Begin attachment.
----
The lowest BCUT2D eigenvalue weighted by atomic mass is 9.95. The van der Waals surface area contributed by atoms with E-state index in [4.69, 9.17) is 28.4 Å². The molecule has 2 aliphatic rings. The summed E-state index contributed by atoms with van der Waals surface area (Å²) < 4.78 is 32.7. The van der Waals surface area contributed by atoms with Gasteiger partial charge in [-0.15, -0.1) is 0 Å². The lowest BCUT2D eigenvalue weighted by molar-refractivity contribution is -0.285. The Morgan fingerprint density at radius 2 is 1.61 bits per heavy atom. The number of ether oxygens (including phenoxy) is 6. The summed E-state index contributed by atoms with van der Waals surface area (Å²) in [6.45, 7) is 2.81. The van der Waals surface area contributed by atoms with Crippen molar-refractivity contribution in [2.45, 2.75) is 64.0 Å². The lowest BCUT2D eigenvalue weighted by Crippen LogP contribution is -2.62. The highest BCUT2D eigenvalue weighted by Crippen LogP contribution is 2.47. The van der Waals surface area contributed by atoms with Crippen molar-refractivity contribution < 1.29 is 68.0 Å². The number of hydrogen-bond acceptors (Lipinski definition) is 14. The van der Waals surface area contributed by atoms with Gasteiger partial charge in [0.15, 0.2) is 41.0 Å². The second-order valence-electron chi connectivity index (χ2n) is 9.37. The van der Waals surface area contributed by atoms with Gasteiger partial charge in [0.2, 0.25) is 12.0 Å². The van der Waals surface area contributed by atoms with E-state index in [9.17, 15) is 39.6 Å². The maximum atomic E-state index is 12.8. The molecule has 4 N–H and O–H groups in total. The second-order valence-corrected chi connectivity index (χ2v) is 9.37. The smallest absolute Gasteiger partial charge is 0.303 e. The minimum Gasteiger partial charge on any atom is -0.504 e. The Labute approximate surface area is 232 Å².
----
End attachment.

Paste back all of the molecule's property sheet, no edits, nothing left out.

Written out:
The lowest BCUT2D eigenvalue weighted by atomic mass is 9.95. The van der Waals surface area contributed by atoms with E-state index in [4.69, 9.17) is 28.4 Å². The molecule has 2 aliphatic rings. The summed E-state index contributed by atoms with van der Waals surface area (Å²) < 4.78 is 32.7. The van der Waals surface area contributed by atoms with Gasteiger partial charge in [-0.15, -0.1) is 0 Å². The lowest BCUT2D eigenvalue weighted by molar-refractivity contribution is -0.285. The Morgan fingerprint density at radius 2 is 1.61 bits per heavy atom. The number of ether oxygens (including phenoxy) is 6. The summed E-state index contributed by atoms with van der Waals surface area (Å²) in [6.45, 7) is 2.81. The van der Waals surface area contributed by atoms with Crippen molar-refractivity contribution in [2.45, 2.75) is 64.0 Å². The lowest BCUT2D eigenvalue weighted by Crippen LogP contribution is -2.62. The highest BCUT2D eigenvalue weighted by Crippen LogP contribution is 2.47. The van der Waals surface area contributed by atoms with Crippen molar-refractivity contribution < 1.29 is 68.0 Å². The number of hydrogen-bond acceptors (Lipinski definition) is 14. The van der Waals surface area contributed by atoms with Gasteiger partial charge in [0.15, 0.2) is 41.0 Å². The second-order valence-electron chi connectivity index (χ2n) is 9.37. The van der Waals surface area contributed by atoms with Gasteiger partial charge in [0.2, 0.25) is 12.0 Å². The van der Waals surface area contributed by atoms with E-state index in [9.17, 15) is 39.6 Å². The maximum atomic E-state index is 12.8. The molecule has 4 N–H and O–H groups in total. The second-order valence-corrected chi connectivity index (χ2v) is 9.37. The smallest absolute Gasteiger partial charge is 0.303 e. The minimum Gasteiger partial charge on any atom is -0.504 e. The Labute approximate surface area is 232 Å².